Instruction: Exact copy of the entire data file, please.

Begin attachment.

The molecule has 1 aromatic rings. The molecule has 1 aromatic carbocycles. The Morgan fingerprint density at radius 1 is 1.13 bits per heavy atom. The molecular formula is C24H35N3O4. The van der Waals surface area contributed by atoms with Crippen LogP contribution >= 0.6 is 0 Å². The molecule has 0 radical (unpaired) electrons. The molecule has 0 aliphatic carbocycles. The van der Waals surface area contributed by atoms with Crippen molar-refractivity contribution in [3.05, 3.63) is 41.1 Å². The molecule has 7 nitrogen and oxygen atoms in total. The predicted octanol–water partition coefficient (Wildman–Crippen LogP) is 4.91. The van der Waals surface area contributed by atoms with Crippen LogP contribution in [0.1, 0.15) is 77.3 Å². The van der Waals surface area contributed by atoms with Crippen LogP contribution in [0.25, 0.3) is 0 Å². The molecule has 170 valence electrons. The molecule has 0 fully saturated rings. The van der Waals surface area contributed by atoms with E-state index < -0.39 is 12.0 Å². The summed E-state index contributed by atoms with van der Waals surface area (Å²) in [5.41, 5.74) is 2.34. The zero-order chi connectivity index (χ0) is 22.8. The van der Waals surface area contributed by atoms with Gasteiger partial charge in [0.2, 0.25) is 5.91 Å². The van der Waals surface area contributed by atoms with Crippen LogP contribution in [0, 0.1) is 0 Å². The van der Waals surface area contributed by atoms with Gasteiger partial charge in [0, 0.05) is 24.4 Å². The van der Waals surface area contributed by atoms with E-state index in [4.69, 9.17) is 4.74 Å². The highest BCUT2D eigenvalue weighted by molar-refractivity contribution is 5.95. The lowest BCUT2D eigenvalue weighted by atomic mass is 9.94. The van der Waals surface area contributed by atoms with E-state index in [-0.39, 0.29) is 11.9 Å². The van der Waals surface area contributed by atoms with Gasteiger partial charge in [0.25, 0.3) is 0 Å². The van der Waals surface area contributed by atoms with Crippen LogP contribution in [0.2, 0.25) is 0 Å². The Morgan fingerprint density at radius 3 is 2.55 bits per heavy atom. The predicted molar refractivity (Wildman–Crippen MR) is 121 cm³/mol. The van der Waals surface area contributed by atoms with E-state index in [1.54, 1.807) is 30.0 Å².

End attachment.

The molecule has 1 aromatic rings. The molecule has 1 aromatic carbocycles. The Morgan fingerprint density at radius 1 is 1.13 bits per heavy atom. The molecular formula is C24H35N3O4. The van der Waals surface area contributed by atoms with Crippen LogP contribution >= 0.6 is 0 Å². The molecule has 0 radical (unpaired) electrons. The molecule has 0 aliphatic carbocycles. The van der Waals surface area contributed by atoms with Crippen molar-refractivity contribution in [3.05, 3.63) is 41.1 Å². The molecule has 7 nitrogen and oxygen atoms in total. The predicted octanol–water partition coefficient (Wildman–Crippen LogP) is 4.91. The van der Waals surface area contributed by atoms with Crippen LogP contribution in [0.1, 0.15) is 77.3 Å². The van der Waals surface area contributed by atoms with Crippen LogP contribution in [0.25, 0.3) is 0 Å². The molecule has 170 valence electrons. The molecule has 0 fully saturated rings. The van der Waals surface area contributed by atoms with E-state index < -0.39 is 12.0 Å². The summed E-state index contributed by atoms with van der Waals surface area (Å²) in [5.41, 5.74) is 2.34. The zero-order chi connectivity index (χ0) is 22.8. The van der Waals surface area contributed by atoms with Gasteiger partial charge in [0.2, 0.25) is 5.91 Å². The van der Waals surface area contributed by atoms with Crippen LogP contribution in [0, 0.1) is 0 Å². The van der Waals surface area contributed by atoms with Gasteiger partial charge in [0, 0.05) is 24.4 Å². The van der Waals surface area contributed by atoms with E-state index in [4.69, 9.17) is 4.74 Å². The highest BCUT2D eigenvalue weighted by molar-refractivity contribution is 5.95. The lowest BCUT2D eigenvalue weighted by atomic mass is 9.94. The van der Waals surface area contributed by atoms with E-state index in [-0.39, 0.29) is 11.9 Å². The van der Waals surface area contributed by atoms with Gasteiger partial charge in [0.25, 0.3) is 0 Å². The van der Waals surface area contributed by atoms with Crippen LogP contribution in [0.2, 0.25) is 0 Å². The Morgan fingerprint density at radius 3 is 2.55 bits per heavy atom. The predicted molar refractivity (Wildman–Crippen MR) is 121 cm³/mol. The van der Waals surface area contributed by atoms with E-state index in [1.54, 1.807) is 30.0 Å².